Supreme Court Upholds Centre’s Decision To Relax AGR Dues Payment By Telecom Cos; But Says Filing Application To Modify Orders Was More Appropriate


The Supreme Court recently dismissed a Public Interest Litigation (PIL) that challenged the September 2021 Cabinet decision to relax payment terms of the adjusted gross revenue (AGR) due from Telecom Service Providers.

The PIL also sought the implementation of the judgment of the Supreme Court dated 01.09.2020, which held that the telecom companies who are liable to pay AGR dues shall make payment of 10% of the dues by March 31, 2021. The PIL also raised grievances against the reduction in bank guarantees, reduction in interest and waiving off of spectrum sharing charges that was introduced by the Centre through its cabinet decision.

Dismissing the PIL, the Court observed that it would have been more appropriate for the Central Government to file an application in the Supreme Court seeking modification of the directions passed on 01.09.2020. However, the Court refused to interfere with the Government’s decision to give relaxations to the telecom sector in view of “outstanding performance of the telecom sector in meeting the COVID-19 pandemic challenges”.

A bench of Justice B V Nagarathna and Justice Ujjal Bhuyan termed the impugned reforms a ‘well calibrated decision’ of the Union and opined that it would be improper to interfere with them for the sole reason that the Court had passed certain directions on 01.09.2020.

The Court said that it would not be right for the court to interfere in such matters of policy unless material is brought on record to show that it is unconstitutional or arbitrary in nature.

“..these are all matters of policy and decision-making which is on the basis of experts’ opinion and on emerging situations and exigencies, to be made in the interest of the welfare of the people of India having serious technical and financial implications and, therefore, have to be in public interest.”

The Apex Court noted that the huge surge in data consumption during the COVID-19 pandemic necessitated reform measures to boost proliferation and penetration of broadband and telecom connectivity. The Court was of the view that the reforms introduced by the Centre was justified in the light of the emergent needs in the midst of the pandemic:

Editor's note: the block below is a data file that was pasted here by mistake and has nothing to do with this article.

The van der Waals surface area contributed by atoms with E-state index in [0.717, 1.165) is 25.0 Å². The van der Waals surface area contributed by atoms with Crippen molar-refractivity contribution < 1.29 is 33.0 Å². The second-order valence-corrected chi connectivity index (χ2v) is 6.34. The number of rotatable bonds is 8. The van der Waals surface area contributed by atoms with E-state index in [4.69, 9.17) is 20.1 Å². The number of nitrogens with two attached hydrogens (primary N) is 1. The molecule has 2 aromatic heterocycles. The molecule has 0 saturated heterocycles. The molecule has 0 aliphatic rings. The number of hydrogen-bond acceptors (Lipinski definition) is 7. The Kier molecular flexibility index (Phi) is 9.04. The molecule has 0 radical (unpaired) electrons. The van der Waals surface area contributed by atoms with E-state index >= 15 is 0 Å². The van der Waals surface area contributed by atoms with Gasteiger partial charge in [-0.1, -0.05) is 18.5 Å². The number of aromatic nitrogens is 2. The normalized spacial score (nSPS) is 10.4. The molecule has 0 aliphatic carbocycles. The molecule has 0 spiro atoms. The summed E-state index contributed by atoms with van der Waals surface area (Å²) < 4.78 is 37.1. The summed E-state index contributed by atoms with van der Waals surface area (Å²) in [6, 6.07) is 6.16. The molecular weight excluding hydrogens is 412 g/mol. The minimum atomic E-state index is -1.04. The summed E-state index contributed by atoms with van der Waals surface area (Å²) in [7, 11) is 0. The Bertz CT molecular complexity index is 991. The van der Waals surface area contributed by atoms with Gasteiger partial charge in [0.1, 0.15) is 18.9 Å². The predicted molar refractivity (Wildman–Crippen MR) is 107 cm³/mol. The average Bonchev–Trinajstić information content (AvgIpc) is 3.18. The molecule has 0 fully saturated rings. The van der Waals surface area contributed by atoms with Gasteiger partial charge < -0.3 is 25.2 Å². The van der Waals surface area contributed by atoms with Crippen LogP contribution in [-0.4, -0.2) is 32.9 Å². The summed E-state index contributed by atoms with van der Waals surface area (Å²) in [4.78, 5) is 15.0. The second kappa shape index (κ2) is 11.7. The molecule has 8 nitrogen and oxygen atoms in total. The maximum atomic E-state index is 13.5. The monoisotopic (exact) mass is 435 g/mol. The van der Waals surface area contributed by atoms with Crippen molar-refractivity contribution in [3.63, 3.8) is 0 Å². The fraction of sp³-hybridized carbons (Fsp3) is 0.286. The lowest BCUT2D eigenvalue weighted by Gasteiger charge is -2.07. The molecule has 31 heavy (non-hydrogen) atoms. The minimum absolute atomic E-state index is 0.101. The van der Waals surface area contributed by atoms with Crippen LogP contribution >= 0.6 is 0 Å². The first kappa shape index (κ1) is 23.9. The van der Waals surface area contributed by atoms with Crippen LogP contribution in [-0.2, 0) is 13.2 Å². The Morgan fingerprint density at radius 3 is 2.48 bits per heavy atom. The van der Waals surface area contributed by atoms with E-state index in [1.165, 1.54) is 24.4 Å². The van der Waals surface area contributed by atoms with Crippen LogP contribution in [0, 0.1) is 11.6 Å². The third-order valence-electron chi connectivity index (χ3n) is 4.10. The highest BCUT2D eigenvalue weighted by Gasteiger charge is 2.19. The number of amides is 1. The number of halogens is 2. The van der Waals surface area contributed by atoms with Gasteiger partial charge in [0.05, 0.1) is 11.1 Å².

“…in light of the COVID-19 pandemic that engulfed the world including India in the years 2020-2021 and the lifestyle of the people drastically changing on account of the precautions and preventive measures that had to be taken in order to save themselves from being afflicted by the pandemic which resulted not only in deaths but also post COVID-19 disabilities and ill health. As a result, the people depended heavily on the telecom sector and particularly on the TSPs in order to keep in touch with one another as there were lockdowns declared in the country in March, 2020 and for successive periods thereafter, in several places owing to the COVID-19 pandemic which necessitated what may be called “social distancing” and as a result there was “distant socialising”. In schools and educational institutions, and offices there was virtual study and work from home respectively. Offices were shut and classrooms were being conducted virtually. Even the Governments were run on virtual mode and we could emphasise that video conferencing facility and virtual mode was adapted quickly not only by various stakeholders such as Government offices, schools, other private organisations but most significantly by law Courts which did not cease to function during the COVID-19 pandemic.”

The petitioner contended that the Centre’s decision was is in favour of the ‘super rich’. It was argued that the reforms were a compromise to the State Exchequer and against the interests of the common man. The Cabinet’s decision interferes with the payment schedule set by the Supreme Court and directly benefits the Annual Gross Revenue defaulters, it was argued.

“Despite the order passed by this Court on 01.09.2020, the need was felt by the Central Government for bringing measures and reforms in the telecom sector and in order to make available pertinent reliefs for the said sector, the impugned Cabinet decision was taken. Therefore, taking an overall view of the matter, we feel that it would not be justified on our part to interfere with a well calibrated decision of the Cabinet solely on the ground that this Court had earlier passed certain orders on 01.09.2020.” the Apex Court said.

In October 2019, the Court had held that AGR dues from telecos would include non-telecom revenue due to of which the telcos were mulcted with dues of over ₹92,000 crores as license fees.

In 2020 judgment, Court allowed the telecom companies to clear the dues in a staggered manner over ten years.

The Cabinet Decision of September 2021, in an effort to provide relief measures for telecom service providers, introduced certain structural and procedural reforms. Some measures include:

  • Exclusion of Non-telecom revenue on prospective basis from the definition of Adjusted Gross Revenue (AGR)
  • Reduction in Bank Guarantees requirement
  • Interest rates/penalties for delayed payments were reduced/waived off
  • For future auctions the spectrum tenure was increased from 20 to 30 years.
  • 100% Foreign Direct Investment (FDI) under automatic route was permitted in the Telecom Sector

Case Title: Anshul Gupta V. Prime Minister Office, Writ Petition (Civil) No. 635/2023

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